Metropolis Magazine - Metropolis Magazine June 2005
This year’s co-winners share a commitment to process that might help designers solve some of our most complex problems.
Arne Jacobsen’s Seven chair recently celebrated its fiftieth anniversary, and manufacturer Fritz Hansen launched several new colors, finishes, and styles to commemorate the occasion. But what may be less well known is the Seven—also known as the Sevener, Butterfly, and just plain 3107—has scads more descendents. Jacobsen himself made a number of one-piece laminates—chairs made of thin sheets of laminated…
A Parsons student’s chair captures the motion of flipping through Wilsonart laminates.
Creating a restaurant inside the new MoMA required acts of imagination—and diplomacy.
These new products can transform a house into a home.
A new book depicts L.A. in all its multiplicity.
At the Yale School of Architecture, students are getting real-world lessons about design from their future clients.
To create sculptural statements, Ivalo Lighting turns to the masters of form-giving: architects.
Bucharest’s National Museum of Contemporary Art opens in a section of the wildly oversize Palace of Parliament building.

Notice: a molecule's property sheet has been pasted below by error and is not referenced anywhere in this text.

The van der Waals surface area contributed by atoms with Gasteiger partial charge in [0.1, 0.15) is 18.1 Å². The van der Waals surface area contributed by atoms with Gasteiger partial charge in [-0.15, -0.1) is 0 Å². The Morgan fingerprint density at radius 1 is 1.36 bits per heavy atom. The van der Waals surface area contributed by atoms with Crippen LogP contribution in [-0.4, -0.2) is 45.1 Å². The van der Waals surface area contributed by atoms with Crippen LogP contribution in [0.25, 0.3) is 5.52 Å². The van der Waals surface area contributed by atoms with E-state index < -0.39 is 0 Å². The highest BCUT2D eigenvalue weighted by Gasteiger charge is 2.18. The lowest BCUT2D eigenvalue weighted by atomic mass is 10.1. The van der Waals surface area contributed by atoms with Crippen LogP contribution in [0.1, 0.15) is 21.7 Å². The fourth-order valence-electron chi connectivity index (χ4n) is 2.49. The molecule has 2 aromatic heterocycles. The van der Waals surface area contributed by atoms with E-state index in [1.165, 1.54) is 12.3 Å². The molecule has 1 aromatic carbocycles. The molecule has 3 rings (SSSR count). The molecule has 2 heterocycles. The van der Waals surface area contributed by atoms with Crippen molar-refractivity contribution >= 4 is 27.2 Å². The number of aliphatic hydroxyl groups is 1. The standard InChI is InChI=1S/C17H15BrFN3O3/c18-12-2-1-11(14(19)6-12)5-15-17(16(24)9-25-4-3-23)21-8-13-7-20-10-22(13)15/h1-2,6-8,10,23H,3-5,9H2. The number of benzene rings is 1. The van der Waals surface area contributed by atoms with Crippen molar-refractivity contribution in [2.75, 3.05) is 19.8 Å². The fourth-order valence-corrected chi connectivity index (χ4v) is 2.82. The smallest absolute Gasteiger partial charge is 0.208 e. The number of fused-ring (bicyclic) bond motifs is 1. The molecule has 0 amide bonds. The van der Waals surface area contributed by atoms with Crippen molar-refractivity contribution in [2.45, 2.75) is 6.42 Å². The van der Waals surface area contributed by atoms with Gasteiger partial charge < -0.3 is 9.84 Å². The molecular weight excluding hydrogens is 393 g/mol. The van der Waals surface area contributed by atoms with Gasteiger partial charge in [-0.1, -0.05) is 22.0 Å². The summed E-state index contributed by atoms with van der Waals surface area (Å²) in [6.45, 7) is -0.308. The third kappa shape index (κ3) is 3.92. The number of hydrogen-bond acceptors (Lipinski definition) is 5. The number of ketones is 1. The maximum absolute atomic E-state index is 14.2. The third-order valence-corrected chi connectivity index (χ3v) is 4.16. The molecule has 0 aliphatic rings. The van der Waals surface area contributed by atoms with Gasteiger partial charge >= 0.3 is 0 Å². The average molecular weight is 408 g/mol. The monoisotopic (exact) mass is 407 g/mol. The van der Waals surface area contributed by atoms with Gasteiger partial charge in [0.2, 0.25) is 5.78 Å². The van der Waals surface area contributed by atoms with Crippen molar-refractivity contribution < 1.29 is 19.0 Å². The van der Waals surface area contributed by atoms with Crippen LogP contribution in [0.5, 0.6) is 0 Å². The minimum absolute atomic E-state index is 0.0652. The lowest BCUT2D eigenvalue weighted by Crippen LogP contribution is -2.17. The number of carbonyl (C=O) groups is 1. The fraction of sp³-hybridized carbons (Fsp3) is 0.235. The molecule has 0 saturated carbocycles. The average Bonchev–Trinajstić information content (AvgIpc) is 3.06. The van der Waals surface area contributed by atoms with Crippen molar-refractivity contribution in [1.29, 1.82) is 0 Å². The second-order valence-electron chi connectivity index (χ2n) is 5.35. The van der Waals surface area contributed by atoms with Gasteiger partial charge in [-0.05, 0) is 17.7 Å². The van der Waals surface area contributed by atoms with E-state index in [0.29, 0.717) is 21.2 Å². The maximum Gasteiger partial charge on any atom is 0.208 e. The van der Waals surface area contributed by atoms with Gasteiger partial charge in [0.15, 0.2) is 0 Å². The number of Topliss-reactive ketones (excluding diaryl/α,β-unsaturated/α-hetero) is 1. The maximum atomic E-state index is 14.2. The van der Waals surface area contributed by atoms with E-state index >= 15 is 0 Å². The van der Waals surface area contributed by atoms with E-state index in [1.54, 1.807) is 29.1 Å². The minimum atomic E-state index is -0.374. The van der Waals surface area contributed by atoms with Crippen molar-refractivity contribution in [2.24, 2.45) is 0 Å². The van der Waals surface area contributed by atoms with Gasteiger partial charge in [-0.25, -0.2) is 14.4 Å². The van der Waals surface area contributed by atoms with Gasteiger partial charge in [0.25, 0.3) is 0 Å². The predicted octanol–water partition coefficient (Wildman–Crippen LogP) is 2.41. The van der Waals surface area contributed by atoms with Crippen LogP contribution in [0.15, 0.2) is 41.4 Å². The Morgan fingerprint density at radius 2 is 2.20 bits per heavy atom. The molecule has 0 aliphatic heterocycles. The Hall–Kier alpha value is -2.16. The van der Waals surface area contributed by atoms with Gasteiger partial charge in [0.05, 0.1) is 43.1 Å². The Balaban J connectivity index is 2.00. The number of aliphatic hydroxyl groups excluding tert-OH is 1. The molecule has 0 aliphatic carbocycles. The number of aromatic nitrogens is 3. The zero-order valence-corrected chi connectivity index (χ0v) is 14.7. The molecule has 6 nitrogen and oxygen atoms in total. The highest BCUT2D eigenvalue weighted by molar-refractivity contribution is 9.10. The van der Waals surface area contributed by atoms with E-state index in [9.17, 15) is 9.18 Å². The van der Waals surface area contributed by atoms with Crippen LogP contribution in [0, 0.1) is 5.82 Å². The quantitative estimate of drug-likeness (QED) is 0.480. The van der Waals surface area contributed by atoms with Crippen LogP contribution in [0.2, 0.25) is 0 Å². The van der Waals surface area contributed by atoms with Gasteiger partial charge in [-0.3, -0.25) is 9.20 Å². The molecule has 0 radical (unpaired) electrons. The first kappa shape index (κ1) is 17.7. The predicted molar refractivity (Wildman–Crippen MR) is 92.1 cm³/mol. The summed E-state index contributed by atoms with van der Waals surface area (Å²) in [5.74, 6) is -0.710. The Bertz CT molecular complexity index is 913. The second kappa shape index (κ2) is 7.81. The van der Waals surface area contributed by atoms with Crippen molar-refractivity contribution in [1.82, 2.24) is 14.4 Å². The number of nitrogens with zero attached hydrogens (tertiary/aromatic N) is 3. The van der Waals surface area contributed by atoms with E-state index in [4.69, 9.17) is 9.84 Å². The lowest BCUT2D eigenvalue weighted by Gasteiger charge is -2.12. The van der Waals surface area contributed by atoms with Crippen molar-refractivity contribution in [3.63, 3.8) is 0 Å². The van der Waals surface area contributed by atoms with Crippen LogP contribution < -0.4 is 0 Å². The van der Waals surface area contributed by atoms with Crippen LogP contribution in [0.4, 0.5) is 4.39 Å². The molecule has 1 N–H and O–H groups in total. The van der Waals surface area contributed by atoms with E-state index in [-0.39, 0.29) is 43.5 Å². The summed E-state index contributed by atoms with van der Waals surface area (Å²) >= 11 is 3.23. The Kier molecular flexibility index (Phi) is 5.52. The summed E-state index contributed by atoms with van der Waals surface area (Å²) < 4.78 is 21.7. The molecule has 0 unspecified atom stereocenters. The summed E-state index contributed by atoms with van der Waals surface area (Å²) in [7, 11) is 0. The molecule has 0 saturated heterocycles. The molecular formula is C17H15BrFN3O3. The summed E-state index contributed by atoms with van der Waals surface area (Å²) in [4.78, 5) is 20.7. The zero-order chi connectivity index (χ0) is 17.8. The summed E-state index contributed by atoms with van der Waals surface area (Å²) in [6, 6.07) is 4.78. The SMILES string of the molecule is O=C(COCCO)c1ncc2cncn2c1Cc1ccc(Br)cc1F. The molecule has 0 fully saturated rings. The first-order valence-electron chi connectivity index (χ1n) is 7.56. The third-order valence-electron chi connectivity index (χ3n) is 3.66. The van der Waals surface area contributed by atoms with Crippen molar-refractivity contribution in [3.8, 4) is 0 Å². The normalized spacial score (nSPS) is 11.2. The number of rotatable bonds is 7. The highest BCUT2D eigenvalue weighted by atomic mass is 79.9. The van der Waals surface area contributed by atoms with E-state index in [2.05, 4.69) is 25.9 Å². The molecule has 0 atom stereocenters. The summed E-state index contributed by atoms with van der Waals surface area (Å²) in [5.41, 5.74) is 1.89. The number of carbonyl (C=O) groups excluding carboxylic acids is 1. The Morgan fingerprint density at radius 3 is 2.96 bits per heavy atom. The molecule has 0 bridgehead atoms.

Cambridge Architectural Mesh.
Patricia Urquiola shakes up the world of Italian design with daring work and a larger-than-life persona. Enter “the Hurricane.”
Cell-phone designers improve the way we communicate; traffic-signal designers make crossing the street easier. And cake-plate designers? Well, they want to make eating cake more enjoyable. Lunar Design, a San Francisco-based industrial-design firm known for its work with companies like Packard and Palm, wanted to create something memorable—but economical to produce—to commemorate its twentieth anniversary. Working under the banner of…
Johannes Foersom and Peter Hiort-Lorenzen’s Imprint chair for Lammhults.
Metropolis’s Next Generation Design Competition defines the spirit of our time: a new evolving ethic.
“Women take both their sports and their style seriously. Why should we have to sacrifice one for the other?” designer Stella McCartney asks on an Adidas Web site announcing her new line for the athletics company. McCartney has answered that question with a collection that looks more like futuristic Zen warrior gear than your average gym ensemble. “We combined Stella’s…
Why is architectural thought taught without the benefit of architectural fact?
Andrew Prinz and Robert Pietrusko’s Brooklyn-based Simultaneous Workshop mixes music and design.
Tall trees, lush ferns, leafy canopies—you can see them all in Boska, a windowless restaurant that opened recently in Plaza Escenaria, in Mexico City’s San Jeronimo neighborhood. Local architect Michel Rojkind and industrial designer Hector Esrawe have created a forest motif for the interior. Wood is featured prominently throughout the design—from the trunklike strip of teak that runs diagonally across…
Putting a futuristic spin on that ubiquitous New York space, Studio Gaia designs a “boutique” deli.
Giving priority to social equity can lead to surprising conclusions that subvert some of the widely accepted principles of green design.